mortal offence. In fact, we are sad cowards. “How dreadful it is to sit opposite So-and-so when he is eating,” says one member of the family to another. “He ought to be told about it.” “Oh, I couldn’t! I simply could not,” is the instant reply, and the other echoes, “Nor I. Not for worlds!” And So-and-so goes on in his ugly ways, throwing food into his mouth as though the latter were a cave without a door, and everywhere he goes this lack of good manners makes people take a dislike to him. He certainly ought to be told of it; but who is to tell him?

A penalty of eminence.

If it is difficult in the home, what must it be in the case of the high ones of the earth, to whom all the world turns a courtier face? Some time ago I was asked to meet at luncheon a very great lady, one whom in my thoughts I had placed on a sort of pedestal on account of her beauty, her high place in the world, and her many sorrows. I was delighted, and eagerly accepted the invitation. The lady was beautiful still, in spite of her grey hair, but all her charm is spoiled by a habit of almost incessant snorting—no less vivid word will express it! At the luncheon table it was not only excessively pronounced, but additionally disagreeable. Romance had shone like a star in all my thoughts about this great lady until then, but the radiance died away on the instant and has never again returned—“Alles 1st weg!” And such a trifle, too, after all! If only some one had dared to deal faithfully with that great lady there would be nothing to disgust or offend about her.

Glass house?

We know ourselves so little that we should carefully cherish an acute distrust, and be ready to suspect in our own persons the existence of some flaw or imperfection for every one we detect in others. Perhaps it is an inward consciousness that we live in a glass house that makes us fear to throw stones.

Correcting the maids.

A recipe for fault-finding.

It is with a quaking heart that the mistress of a household remonstrates with her maids on any point in which they have failed in duty. It needs considerable moral courage to discharge oneself of this necessary task. One puts off the evil moment as long as possible, and meditates in the night watches as to the most feasible plan of getting it done. And very often the point is weakly abandoned. We cannot risk exposing ourselves to the “tongue-thrashing” in which some of the basement ladies are such gifted performers. The safest way is always to mingle praise with blame, just as we hide a powder in jam. “You are always so very neat, Mary, that I am sure this cannot be neglect, but just a little bit of forgetfulness.” Or, “Your soups are generally so excellent, cook, that,” &c. This is a good recipe for fault-finding, and it works well, too, with our equals, though, of course, one has to be doubly careful in dealing courteously with so sensitive a class as servants.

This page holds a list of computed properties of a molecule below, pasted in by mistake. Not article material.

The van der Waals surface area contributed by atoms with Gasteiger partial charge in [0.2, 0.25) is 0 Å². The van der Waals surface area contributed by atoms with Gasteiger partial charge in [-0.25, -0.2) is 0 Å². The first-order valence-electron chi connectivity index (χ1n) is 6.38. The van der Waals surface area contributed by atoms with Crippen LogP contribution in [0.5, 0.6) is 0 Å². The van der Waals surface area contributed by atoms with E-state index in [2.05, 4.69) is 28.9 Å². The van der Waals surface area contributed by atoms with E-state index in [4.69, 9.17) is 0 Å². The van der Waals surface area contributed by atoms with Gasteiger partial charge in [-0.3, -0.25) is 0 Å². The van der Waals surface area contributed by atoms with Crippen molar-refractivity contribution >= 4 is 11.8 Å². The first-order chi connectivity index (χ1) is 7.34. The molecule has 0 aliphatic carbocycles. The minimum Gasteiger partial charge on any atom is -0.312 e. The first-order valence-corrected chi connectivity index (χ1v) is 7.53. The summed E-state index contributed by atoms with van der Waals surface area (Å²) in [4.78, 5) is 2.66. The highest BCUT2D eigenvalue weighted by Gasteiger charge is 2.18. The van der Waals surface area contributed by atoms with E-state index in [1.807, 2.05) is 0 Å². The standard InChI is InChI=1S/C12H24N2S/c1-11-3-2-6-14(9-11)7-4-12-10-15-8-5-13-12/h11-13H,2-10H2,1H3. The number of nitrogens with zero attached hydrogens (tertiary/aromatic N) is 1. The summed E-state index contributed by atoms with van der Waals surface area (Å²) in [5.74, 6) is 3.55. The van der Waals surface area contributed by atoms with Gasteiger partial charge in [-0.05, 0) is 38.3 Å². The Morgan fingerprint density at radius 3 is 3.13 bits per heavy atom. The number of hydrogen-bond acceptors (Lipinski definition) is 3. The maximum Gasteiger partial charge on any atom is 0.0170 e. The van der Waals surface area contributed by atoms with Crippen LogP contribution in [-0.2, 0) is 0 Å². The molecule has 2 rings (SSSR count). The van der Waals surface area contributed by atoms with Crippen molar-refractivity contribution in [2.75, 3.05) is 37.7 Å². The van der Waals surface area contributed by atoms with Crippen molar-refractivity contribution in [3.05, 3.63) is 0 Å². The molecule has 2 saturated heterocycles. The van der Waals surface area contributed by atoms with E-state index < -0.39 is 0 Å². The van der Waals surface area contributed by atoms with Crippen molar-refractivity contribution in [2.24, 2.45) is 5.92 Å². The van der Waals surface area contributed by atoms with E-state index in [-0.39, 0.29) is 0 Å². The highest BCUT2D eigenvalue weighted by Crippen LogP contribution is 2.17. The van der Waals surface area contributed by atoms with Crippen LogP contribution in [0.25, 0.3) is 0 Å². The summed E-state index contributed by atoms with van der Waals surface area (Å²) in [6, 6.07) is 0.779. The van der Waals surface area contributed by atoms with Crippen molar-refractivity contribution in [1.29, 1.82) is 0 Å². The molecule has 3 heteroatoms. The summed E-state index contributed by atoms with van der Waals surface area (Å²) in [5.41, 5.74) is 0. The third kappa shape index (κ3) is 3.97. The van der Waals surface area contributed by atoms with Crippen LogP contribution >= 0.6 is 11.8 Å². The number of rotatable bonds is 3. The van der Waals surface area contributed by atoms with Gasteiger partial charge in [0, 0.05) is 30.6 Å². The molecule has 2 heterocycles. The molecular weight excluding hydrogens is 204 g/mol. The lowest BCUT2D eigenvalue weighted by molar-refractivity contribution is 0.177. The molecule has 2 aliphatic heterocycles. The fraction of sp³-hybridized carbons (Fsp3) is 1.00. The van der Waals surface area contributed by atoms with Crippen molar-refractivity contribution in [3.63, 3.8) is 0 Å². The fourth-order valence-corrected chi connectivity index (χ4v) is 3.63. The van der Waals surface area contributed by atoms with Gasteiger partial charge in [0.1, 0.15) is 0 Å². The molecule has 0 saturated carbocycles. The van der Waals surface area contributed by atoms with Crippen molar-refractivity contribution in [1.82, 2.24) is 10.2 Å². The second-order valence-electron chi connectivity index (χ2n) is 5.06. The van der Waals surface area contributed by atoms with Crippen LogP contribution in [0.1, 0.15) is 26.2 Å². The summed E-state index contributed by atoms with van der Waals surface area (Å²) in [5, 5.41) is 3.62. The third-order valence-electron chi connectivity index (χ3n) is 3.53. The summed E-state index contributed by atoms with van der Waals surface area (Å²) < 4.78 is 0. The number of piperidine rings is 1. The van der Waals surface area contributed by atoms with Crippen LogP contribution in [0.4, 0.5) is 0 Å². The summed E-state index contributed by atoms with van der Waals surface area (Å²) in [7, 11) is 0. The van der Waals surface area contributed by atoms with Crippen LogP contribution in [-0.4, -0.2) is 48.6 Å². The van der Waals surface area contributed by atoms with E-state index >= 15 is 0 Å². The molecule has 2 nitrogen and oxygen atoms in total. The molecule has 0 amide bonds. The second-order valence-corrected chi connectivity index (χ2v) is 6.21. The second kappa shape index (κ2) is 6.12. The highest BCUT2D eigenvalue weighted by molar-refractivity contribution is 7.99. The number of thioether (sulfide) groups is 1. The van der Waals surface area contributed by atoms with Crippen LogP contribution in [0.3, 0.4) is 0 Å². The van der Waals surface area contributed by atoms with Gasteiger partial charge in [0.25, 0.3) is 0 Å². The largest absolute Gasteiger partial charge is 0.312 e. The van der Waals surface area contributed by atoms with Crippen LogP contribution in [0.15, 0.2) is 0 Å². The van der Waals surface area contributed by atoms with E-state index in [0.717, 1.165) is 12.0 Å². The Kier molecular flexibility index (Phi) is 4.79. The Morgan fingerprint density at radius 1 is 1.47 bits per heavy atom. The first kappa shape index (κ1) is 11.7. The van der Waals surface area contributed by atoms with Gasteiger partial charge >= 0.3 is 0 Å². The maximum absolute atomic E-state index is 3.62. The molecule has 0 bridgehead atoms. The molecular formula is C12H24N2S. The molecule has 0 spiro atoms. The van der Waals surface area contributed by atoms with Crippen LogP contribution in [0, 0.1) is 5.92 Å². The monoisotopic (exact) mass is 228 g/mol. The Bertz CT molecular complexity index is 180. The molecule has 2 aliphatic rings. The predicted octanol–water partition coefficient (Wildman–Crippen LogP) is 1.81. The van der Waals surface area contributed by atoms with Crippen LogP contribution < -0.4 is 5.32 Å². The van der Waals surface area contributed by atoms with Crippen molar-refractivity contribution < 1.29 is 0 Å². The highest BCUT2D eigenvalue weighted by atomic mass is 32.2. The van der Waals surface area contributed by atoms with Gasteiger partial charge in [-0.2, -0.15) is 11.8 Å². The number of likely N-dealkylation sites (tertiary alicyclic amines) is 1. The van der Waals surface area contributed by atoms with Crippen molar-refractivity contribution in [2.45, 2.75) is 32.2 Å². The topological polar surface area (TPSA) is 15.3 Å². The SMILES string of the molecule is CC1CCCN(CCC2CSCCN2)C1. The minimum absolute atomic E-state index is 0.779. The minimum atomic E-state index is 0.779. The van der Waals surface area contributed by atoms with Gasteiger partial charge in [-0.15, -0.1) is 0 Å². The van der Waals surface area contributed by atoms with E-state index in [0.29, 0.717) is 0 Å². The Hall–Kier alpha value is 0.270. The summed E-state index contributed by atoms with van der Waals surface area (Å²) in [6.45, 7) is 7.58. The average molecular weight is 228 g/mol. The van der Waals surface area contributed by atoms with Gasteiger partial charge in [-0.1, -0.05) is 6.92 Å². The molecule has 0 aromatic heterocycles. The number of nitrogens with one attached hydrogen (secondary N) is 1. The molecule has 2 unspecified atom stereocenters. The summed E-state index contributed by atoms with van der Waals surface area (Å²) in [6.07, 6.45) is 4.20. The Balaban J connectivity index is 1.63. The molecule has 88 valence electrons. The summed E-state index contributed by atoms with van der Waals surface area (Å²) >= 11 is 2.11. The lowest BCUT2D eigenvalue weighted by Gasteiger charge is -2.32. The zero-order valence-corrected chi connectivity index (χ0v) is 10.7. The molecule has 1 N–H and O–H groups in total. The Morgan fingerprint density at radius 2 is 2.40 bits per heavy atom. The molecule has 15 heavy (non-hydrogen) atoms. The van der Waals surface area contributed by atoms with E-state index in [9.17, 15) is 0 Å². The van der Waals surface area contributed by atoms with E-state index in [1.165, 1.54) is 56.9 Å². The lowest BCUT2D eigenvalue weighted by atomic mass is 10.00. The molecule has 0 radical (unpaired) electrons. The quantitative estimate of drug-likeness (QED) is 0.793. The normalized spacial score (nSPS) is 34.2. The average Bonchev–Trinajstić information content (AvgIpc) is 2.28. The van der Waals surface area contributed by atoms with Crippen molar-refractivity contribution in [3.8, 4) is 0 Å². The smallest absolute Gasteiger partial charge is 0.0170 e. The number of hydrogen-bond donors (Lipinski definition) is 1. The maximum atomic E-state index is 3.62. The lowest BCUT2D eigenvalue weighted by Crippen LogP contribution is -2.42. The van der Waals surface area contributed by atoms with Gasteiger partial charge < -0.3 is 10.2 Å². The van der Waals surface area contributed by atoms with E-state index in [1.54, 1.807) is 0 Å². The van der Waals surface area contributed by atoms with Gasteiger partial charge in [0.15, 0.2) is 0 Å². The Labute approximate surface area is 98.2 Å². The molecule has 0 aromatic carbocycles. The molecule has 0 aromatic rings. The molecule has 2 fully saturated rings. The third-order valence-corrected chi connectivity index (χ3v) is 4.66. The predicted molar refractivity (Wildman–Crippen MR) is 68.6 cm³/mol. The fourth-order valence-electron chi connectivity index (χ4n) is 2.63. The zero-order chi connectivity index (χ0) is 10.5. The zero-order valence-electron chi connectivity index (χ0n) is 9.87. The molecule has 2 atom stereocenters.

Cowards all.

The fact is, we are cowards all, in face of any duty that threatens to affect the sunshiny atmosphere of home. We dread the clouds with a mortal fear, and are prone to sacrifice far more than we ought on the altar of Peace and Love. They are good and beautiful things, but they may be too dearly bought. And, above all, we must beware of indulging ourselves in them to the detriment of the best interests of others.

The Duchess of Teck, with all her bonhomie and graciousness of manner, was one of the most dignified of women. She could administer a rebuke, too, without uttering a word. I shall never forget her look when, on a semi-public, outdoor occasion, an individual of the civic kind approached her with his hat on his head. He had taken it off on his approach, but calmly replaced it as he stood before the Duchess and her husband. A gleam of fun shone in the Duke’s eyes as he watched the episode. The Duchess, meanwhile, in dead silence, simply looked at the hat. The look was enough. Those large grey eyes of

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